I remember the moment I had a meltdown because I had been jobless for 7 months. 
And I didn’t know if anyone would ever hire me ever because I couldn’t sell myself well enough in an interview because I had no idea what I should be doing with my life.
I remember the moment I was offered a temp position with CUPA-HR. 
I was sitting in the parking lot of the library after having just checked out four new books to try and distract me from the fact that I was jobless for the eighth month in a row. My first day was covered in me being bright eyed and full of determination, thinking that if I could just get this company to love me and hire me full time, I would never ever leave them.
I remember the first time I ever cried at the thought of being at my job for the rest of my life. 
Not because it was the worst job in existence, not even the worst job I had ever had. But because it was a terrible fit for me. I could feel that this was not what I was supposed to be doing with my life. It didn't matter how good of a boss my boss was or how many friends I made at work or how they had a free gym for me to use. They could give me all the best health benefits or perks in the world (and believe me, they give their employees really really REALLY good benefits) I would still go home each night with feelings of craving, even if I wasn't sure what the craving was for. 
I remember the moment I knew Barnes and Noble would offer me the job. 
And the same moment when I knew I would take it, regardless of the massive pay cut or how it would look to others that I left a good job with a good company making good money and getting good benefits to take a part-time job at a bookstore making exactly half what I was making, all the while taking a pretty grand leap into thinking I could be my own boss and manage a freelance and writing career.
(Yes, that is my employee badge at the top, and I have been there now for three weeks and it feels like home more than any job I've ever had.) 
I remember the moment I let my cares about what people would think of my job path dissolve.
I remember the moment that I saw how everything was connecting and could connect, and how I was maybe taking steps to do what I was created to do.

Thursday, June 15, 2017

That Dirty Addiction No One Talks Much About





See those three bottles of Ranch dressing? Meet my vice. Or at least, my vice before last Friday, when I was told that my borderline diabetes was creeping up to be full on diabetes if I didn't make a change. So if you'll notice, what you're looking at is three bottles of ranch dressing, a bag of spicy jalapeno chips, and a container of croutons.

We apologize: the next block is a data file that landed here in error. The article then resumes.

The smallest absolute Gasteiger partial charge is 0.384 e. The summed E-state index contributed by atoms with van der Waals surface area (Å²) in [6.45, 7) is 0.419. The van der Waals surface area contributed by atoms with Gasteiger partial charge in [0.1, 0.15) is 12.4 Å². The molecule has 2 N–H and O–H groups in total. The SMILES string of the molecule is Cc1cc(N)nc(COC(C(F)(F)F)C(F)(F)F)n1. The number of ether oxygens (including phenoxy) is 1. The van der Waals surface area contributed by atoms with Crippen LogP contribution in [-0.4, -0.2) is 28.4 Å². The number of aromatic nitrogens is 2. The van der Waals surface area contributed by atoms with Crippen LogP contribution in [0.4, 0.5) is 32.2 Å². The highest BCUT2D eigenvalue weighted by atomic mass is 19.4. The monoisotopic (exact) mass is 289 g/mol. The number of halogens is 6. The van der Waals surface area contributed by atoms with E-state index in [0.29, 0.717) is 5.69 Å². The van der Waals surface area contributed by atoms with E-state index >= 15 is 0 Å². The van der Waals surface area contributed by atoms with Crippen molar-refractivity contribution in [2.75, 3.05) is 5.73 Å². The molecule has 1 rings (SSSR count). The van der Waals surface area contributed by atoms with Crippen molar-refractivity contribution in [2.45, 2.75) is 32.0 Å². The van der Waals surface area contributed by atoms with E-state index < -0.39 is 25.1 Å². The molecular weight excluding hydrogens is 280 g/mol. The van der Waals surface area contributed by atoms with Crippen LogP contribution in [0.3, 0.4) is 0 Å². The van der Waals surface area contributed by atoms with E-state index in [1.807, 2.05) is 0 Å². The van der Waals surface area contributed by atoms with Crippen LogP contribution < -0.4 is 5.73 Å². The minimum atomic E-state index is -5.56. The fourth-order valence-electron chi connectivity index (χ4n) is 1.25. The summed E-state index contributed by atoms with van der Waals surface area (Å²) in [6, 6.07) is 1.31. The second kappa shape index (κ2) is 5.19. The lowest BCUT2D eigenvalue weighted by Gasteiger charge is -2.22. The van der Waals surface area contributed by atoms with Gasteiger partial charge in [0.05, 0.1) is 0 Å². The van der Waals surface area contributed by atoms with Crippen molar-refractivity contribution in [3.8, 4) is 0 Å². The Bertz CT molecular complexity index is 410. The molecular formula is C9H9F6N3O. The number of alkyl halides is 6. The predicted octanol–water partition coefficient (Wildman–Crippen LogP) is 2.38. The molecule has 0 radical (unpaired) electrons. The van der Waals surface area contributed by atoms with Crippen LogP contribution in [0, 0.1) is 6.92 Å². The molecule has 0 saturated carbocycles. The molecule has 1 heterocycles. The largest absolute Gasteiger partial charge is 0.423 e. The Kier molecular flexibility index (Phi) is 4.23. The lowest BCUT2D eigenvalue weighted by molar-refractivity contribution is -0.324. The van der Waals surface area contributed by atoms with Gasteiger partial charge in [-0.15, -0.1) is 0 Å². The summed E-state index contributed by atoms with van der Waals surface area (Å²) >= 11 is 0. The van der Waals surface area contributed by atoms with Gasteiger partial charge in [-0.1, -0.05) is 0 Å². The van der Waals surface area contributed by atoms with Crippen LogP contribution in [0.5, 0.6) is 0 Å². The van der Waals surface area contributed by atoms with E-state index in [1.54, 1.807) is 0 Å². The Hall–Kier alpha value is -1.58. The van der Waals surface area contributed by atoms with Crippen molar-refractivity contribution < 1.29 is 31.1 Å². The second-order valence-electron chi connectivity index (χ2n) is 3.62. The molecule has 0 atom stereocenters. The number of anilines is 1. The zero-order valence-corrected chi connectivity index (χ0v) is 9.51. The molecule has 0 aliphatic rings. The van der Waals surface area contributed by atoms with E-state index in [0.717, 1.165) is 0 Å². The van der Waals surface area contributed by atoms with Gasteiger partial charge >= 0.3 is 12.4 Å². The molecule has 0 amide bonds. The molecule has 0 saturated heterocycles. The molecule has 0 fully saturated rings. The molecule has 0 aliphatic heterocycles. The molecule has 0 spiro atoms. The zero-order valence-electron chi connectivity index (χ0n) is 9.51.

All currently in the trash.  



I can tell you this hurt throwing them away. 

I can tell you I nearly cried when I emptied out my fridge of all ranch dressing. 

I can tell you, but you probably already guessed it from the above two sentences, that I have an unhealthy relationship with food, and have for years.

Looking back over my most unhappy years of my short 27 years of life, I can see where food slowly became a companion because I didn't have any other humans to act as a companion. I can see where food slowly but surely began to be a replacement for friends. I can see where I ate to convey every sad and pathetic and depressed and even happy emotion that I had for years.

Somehow we don't talk much about food addiction in the culture where I live. Sure we talk about alcohol addiction (at least sometimes we do) and we talk about sex addiction (but in a sort of taboo kind of way) and I'm grateful for the talks and tears and aches and Godly wisdom I've received from my circle about those things. But food addiction is just something that doesn't really come up in conversation.

And yet I can't possibly be the only one who does everything with food: I celebrate small and large victories with food, I reward myself with food, I eat to cope with hard emotions, I suffer alongside of food.

I know I'm not the only one.

So let's talk about it.

Let's talk about how much easier it is to be overweight, or how much easier it is to go through the drive through of Wendy's than cook a healthy dinner at home, or how much easier it is to sit on the couch with a pizza box and Netflix than swim 20 laps at the pool. Anyway, it sure is for me.

Maybe not everyone needs a kick in the pants to realize that as cliche as it sounds, the best things in life take work and determination. But like fun I do.

So I'm learning to be grateful that I'm a diabetic and I'm grateful that I have possible food-induced panic attacks and I'm grateful I have Meniere's disease.

Without these things, I would never have thrown away the three bottles of ranch dressing in my fridge.